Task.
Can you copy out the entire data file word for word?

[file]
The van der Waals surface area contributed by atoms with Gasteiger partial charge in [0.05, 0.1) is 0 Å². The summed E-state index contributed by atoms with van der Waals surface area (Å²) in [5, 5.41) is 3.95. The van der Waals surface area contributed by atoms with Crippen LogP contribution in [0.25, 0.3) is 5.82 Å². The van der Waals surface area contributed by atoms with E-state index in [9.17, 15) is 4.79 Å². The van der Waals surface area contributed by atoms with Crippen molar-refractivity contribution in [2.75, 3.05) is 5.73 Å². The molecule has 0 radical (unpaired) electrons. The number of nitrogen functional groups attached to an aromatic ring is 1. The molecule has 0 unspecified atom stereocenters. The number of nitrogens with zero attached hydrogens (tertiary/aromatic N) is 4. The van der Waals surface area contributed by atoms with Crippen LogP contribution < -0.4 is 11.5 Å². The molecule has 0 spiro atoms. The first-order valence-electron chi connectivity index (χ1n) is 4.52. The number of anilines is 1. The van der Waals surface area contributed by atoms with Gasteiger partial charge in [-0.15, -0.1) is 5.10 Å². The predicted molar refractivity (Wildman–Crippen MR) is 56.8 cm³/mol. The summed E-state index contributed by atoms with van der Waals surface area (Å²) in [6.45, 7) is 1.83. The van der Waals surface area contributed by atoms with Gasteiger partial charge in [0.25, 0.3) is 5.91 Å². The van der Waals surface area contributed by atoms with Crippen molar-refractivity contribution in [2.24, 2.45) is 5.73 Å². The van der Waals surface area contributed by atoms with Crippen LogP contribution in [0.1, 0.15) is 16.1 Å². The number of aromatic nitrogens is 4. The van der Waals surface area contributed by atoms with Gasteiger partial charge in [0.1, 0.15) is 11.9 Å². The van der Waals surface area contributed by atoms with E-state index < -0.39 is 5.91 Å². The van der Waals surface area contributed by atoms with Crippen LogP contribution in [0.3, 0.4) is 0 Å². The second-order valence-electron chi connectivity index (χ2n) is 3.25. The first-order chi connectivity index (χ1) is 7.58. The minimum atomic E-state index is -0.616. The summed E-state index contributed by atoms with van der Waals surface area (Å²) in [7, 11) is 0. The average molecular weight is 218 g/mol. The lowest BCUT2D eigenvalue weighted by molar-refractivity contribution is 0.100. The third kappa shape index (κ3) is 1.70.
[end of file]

The van der Waals surface area contributed by atoms with Gasteiger partial charge in [0.05, 0.1) is 0 Å². The summed E-state index contributed by atoms with van der Waals surface area (Å²) in [5, 5.41) is 3.95. The van der Waals surface area contributed by atoms with Crippen LogP contribution in [0.25, 0.3) is 5.82 Å². The van der Waals surface area contributed by atoms with E-state index in [9.17, 15) is 4.79 Å². The van der Waals surface area contributed by atoms with Crippen molar-refractivity contribution in [2.75, 3.05) is 5.73 Å². The molecule has 0 radical (unpaired) electrons. The number of nitrogen functional groups attached to an aromatic ring is 1. The molecule has 0 unspecified atom stereocenters. The number of nitrogens with zero attached hydrogens (tertiary/aromatic N) is 4. The van der Waals surface area contributed by atoms with Crippen LogP contribution < -0.4 is 11.5 Å². The molecule has 0 spiro atoms. The first-order valence-electron chi connectivity index (χ1n) is 4.52. The number of anilines is 1. The van der Waals surface area contributed by atoms with Gasteiger partial charge in [-0.15, -0.1) is 5.10 Å². The predicted molar refractivity (Wildman–Crippen MR) is 56.8 cm³/mol. The summed E-state index contributed by atoms with van der Waals surface area (Å²) in [6.45, 7) is 1.83. The van der Waals surface area contributed by atoms with Gasteiger partial charge in [0.25, 0.3) is 5.91 Å². The van der Waals surface area contributed by atoms with Crippen molar-refractivity contribution in [2.24, 2.45) is 5.73 Å². The van der Waals surface area contributed by atoms with Crippen LogP contribution in [0.1, 0.15) is 16.1 Å². The number of aromatic nitrogens is 4. The van der Waals surface area contributed by atoms with Gasteiger partial charge in [0.1, 0.15) is 11.9 Å². The van der Waals surface area contributed by atoms with E-state index < -0.39 is 5.91 Å². The van der Waals surface area contributed by atoms with Crippen LogP contribution in [0.3, 0.4) is 0 Å². The second-order valence-electron chi connectivity index (χ2n) is 3.25. The first-order chi connectivity index (χ1) is 7.58. The minimum atomic E-state index is -0.616. The summed E-state index contributed by atoms with van der Waals surface area (Å²) in [7, 11) is 0. The average molecular weight is 218 g/mol. The lowest BCUT2D eigenvalue weighted by molar-refractivity contribution is 0.100. The third kappa shape index (κ3) is 1.70.